Simon Property Group (SPG 0.70%) is generating record levels of earnings and cash flow, but you'd never guess that if all you were looking at was the company's stock price. It's down more than 20% from its 52-week high, and down even further from the all-time high it set in 2016.
As an owner and operator of shopping malls, the real estate investment trust (REIT) has been fighting a sea of negative headlines about the struggles of brick-and-mortar retail for several years as mall foot traffic has dropped and shopping online has gained popularity.
While Simon's financials have held up so far, investors are worried.
Simon's top and bottom lines are still growing, although it would probably be doing even better if retailers were doing better. During its second-quarter earnings call, management noted that retail industry bankruptcies hurt its earnings growth by approximately 1%. As the table below shows, revenue and funds from operations (a proxy for business cash flow) are up while earnings-per-share growth has moderated.
|Metric||2017||2018||First Half 2018||First Half 2019|
|Total revenue||$5.54 billion||$5.66 billion||$2.78 billion||$2.85 billion|
|Earnings per share||$6.24||$7.87||$3.77||$3.38|
|Funds from operations per share||$11.21||$12.13||$5.85||$6.04|
What's the secret to Simon's success? It probably has something to do with the types of properties it operates -- primarily upscale malls and retail outlet centers. These are both categories that have experienced much better foot traffic trends than lower-tier and full-price shopping centers. On the one hand, the better amenities offered by luxury malls -- among them, good restaurants, bars, and seating areas -- mean they remain places where people will choose to meet up with friends or go out with family. On the other, outlet malls have held their appeal because they offer better deals than can be found in traditional stores, which drives continued interest and traffic.
The numbers don't lie -- Simon is still producing solid results. Furthermore, the REIT has noted that its sales per square foot are still rising. It now counts 77 properties with sales per square foot above $900 -- much higher than the average mall.
In a humorous response to an analyst's question about the fate of malls on its last earnings call, CEO David Simon commented:
"People have been trying to kill off the malls for 50, 60 years, right? ... Look, we're resilient. Rick and I are all like cockroaches, OK. We're going to still hang around."
Reinvesting cash flow and then some
Simon Property is on track to generate over $5 billion in funds from operations this year. It also has plenty of capital, recently disclosing liquidity (cash on hand and borrowing capacity) of $6.8 billion. Management is putting that cash to good use by aggressively reinvesting in the business and returning the excess to shareholders.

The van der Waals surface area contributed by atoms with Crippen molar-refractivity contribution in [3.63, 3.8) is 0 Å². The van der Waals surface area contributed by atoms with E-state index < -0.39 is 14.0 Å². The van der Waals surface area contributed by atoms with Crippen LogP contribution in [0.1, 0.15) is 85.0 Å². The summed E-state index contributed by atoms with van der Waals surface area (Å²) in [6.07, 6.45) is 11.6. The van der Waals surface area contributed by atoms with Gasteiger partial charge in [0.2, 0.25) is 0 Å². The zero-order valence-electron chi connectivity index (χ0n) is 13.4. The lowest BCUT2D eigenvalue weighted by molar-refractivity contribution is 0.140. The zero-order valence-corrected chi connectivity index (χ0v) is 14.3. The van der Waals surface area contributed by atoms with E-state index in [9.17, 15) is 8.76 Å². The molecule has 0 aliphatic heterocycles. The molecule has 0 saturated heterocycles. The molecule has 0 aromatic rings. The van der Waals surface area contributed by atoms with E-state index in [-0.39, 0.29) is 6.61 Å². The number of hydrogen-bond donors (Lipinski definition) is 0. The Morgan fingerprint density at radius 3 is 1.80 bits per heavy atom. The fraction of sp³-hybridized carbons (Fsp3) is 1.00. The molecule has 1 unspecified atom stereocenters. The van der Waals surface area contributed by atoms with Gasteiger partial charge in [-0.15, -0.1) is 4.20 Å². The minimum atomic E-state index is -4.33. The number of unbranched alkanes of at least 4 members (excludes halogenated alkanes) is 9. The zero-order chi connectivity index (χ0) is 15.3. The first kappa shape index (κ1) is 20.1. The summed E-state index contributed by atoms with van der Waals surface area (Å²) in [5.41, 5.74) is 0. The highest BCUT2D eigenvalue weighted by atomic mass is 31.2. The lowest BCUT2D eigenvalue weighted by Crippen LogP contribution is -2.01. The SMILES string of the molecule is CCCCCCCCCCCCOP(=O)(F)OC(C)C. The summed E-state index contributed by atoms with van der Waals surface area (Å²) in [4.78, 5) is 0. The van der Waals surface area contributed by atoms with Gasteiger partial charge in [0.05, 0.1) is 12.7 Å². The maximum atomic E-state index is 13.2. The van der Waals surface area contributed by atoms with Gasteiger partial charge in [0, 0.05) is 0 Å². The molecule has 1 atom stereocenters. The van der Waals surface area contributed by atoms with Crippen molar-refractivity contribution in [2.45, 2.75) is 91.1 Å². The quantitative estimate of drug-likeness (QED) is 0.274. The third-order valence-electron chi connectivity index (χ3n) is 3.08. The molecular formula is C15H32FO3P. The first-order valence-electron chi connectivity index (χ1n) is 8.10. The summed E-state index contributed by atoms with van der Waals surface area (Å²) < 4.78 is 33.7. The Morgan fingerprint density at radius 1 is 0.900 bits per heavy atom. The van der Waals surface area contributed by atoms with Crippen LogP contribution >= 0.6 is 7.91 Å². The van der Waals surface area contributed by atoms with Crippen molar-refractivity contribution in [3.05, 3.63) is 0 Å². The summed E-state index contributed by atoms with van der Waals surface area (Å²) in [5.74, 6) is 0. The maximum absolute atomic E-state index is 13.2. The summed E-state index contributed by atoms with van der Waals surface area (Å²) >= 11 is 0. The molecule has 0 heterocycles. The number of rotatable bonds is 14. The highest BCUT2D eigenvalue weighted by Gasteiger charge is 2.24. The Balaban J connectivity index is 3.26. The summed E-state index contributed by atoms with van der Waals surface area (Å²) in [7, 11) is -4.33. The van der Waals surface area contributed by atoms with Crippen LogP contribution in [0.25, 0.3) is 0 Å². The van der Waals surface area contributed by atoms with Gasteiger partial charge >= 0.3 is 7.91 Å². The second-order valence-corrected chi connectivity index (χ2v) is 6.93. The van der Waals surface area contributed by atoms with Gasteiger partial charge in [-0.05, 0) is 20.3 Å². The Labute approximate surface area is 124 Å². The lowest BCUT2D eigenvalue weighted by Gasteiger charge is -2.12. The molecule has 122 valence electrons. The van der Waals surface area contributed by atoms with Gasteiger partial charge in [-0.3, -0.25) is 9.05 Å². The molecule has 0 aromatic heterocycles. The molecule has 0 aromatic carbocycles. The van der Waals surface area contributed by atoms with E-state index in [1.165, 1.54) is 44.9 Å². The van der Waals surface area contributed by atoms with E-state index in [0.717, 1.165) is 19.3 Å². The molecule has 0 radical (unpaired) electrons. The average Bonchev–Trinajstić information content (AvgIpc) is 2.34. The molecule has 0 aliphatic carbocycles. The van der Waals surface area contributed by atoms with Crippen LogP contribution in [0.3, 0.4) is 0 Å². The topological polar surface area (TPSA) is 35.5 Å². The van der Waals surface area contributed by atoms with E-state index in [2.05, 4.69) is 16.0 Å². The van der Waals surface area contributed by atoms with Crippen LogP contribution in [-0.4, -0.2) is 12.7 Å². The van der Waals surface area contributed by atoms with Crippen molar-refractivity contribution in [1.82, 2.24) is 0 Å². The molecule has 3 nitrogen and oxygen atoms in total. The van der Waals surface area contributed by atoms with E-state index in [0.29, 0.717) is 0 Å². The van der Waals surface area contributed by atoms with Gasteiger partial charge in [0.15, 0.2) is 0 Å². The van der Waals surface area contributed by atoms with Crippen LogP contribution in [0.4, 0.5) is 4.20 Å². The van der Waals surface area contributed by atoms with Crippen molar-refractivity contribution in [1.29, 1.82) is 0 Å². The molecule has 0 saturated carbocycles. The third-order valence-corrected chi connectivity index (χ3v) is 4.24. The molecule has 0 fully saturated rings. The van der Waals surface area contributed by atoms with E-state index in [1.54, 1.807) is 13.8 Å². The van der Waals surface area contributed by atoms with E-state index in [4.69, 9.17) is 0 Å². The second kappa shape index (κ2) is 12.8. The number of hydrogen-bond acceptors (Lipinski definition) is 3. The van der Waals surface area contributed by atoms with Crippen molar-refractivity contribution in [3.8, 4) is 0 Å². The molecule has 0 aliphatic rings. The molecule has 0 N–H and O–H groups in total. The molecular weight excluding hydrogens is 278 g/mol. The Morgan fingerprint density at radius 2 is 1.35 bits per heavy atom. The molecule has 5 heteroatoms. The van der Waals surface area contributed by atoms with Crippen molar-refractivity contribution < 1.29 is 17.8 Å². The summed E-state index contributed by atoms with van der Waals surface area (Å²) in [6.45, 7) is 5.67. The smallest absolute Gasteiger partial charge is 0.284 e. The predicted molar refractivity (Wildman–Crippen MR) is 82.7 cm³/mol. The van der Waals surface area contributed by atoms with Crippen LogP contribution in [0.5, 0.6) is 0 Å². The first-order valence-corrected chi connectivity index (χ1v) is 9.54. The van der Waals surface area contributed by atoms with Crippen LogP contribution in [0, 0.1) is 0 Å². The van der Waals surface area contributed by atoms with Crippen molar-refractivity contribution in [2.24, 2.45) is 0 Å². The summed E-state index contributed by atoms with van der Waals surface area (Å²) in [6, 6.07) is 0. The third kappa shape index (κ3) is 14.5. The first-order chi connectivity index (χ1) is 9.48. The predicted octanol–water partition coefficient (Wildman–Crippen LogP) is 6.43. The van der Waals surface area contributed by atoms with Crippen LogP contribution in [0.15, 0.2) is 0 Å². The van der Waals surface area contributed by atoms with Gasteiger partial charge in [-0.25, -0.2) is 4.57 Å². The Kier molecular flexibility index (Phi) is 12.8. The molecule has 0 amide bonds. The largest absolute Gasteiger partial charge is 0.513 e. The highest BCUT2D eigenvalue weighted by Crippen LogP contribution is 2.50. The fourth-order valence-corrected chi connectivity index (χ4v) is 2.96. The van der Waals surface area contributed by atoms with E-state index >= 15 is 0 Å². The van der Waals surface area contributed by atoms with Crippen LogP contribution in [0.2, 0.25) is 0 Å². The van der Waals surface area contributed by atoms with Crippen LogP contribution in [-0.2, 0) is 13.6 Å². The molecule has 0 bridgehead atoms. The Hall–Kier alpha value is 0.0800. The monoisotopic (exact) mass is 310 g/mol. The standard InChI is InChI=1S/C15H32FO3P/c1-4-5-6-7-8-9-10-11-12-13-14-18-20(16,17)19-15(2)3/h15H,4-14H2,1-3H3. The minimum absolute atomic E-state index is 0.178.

While the American retail industry is enduring some struggles, Simon is diversifying its geographic footprint by opening new shopping centers all around the world. The company has projects under development in locations as diverse as Normandy, France; Malaga, Spain; Bangkok, Thailand; and Queretaro, Mexico. These will join the 38 international properties the company already operates.
Simon Property Group is busy in North America as well. As retailers such as Sears Holdings, Gap, and Chico's close stores, it must either find new tenants or redevelop the real estate for other purposes. The company currently has a $1.7 billion budget for active redevelopments and believes it has a pipeline of $5 billion in redevelopments coming.
Most redevelopment projects involve turning old retail space into new retail space, but some projects are bringing other kinds of tenants to malls, such as offices, hotels, and residential apartments. It will be interesting to see how well these initiatives pay off once a few of these projects start to operate.
With its extra cash, Simon is paying healthy dividends and buying back shares. The stock currently sports a dividend yield north of 5%, and recently increased its payout by 5%. Furthermore, the company has repurchased more than 1 million shares of its own stock in the past quarter, taking advantage of low prices.
A value play
Due to investors' broadly bearish sentiments about the retail sector, otherwise healthy companies have seen their stocks pummeled. At this point, Simon Property Group is arguably a value stock.
With funds from operations per share of over $14, the stock is trading for just over 10 times funds from operations. At current prices, Simon Property also offers a 5.7% dividend yield, allowing investors to get paid while they wait for the market's confidence in the industry to revive.
Of course, there is a risk that the bears are correct, and that retailer bankruptcies and store closures will begin to take a toll on Simon Property Group's earnings. There is also the possibility that a recession could dampen consumer spending in the U.S. and abroad. For those who are comfortable with those risks, however, Simon Property's stock might just be a good long-term investment.